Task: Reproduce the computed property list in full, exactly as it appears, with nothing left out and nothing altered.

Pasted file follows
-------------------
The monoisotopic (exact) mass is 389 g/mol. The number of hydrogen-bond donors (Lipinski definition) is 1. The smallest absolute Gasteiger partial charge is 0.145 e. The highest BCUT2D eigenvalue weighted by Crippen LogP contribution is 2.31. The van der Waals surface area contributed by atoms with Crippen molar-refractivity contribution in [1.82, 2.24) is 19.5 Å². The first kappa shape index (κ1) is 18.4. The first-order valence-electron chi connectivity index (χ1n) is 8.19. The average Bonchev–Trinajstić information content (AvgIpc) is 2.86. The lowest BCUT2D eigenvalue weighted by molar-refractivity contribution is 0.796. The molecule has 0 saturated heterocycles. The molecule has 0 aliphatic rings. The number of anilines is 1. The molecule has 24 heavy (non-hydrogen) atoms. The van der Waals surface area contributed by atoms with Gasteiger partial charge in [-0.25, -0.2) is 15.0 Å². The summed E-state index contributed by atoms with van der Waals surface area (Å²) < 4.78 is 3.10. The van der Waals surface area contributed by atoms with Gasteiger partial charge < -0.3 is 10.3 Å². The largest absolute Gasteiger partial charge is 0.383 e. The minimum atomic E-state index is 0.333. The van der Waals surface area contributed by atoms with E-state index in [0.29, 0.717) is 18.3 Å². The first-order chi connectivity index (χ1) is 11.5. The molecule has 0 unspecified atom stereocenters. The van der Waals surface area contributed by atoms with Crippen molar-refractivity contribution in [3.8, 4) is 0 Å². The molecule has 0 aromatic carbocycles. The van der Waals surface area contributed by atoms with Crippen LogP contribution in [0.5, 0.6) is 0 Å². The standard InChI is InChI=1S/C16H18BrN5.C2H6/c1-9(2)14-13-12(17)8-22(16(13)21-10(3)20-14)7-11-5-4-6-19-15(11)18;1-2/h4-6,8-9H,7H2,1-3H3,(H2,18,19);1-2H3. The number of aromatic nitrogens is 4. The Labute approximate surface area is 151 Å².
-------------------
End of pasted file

The monoisotopic (exact) mass is 389 g/mol. The number of hydrogen-bond donors (Lipinski definition) is 1. The smallest absolute Gasteiger partial charge is 0.145 e. The highest BCUT2D eigenvalue weighted by Crippen LogP contribution is 2.31. The van der Waals surface area contributed by atoms with Crippen molar-refractivity contribution in [1.82, 2.24) is 19.5 Å². The first kappa shape index (κ1) is 18.4. The first-order valence-electron chi connectivity index (χ1n) is 8.19. The average Bonchev–Trinajstić information content (AvgIpc) is 2.86. The lowest BCUT2D eigenvalue weighted by molar-refractivity contribution is 0.796. The molecule has 0 saturated heterocycles. The molecule has 0 aliphatic rings. The number of anilines is 1. The molecule has 24 heavy (non-hydrogen) atoms. The van der Waals surface area contributed by atoms with Gasteiger partial charge in [-0.25, -0.2) is 15.0 Å². The summed E-state index contributed by atoms with van der Waals surface area (Å²) < 4.78 is 3.10. The van der Waals surface area contributed by atoms with Gasteiger partial charge < -0.3 is 10.3 Å². The largest absolute Gasteiger partial charge is 0.383 e. The minimum atomic E-state index is 0.333. The van der Waals surface area contributed by atoms with E-state index in [0.29, 0.717) is 18.3 Å². The first-order chi connectivity index (χ1) is 11.5. The molecule has 0 unspecified atom stereocenters. The van der Waals surface area contributed by atoms with Crippen molar-refractivity contribution in [3.8, 4) is 0 Å². The molecule has 0 aromatic carbocycles. The van der Waals surface area contributed by atoms with Crippen LogP contribution in [0.5, 0.6) is 0 Å². The standard InChI is InChI=1S/C16H18BrN5.C2H6/c1-9(2)14-13-12(17)8-22(16(13)21-10(3)20-14)7-11-5-4-6-19-15(11)18;1-2/h4-6,8-9H,7H2,1-3H3,(H2,18,19);1-2H3. The number of aromatic nitrogens is 4. The Labute approximate surface area is 151 Å².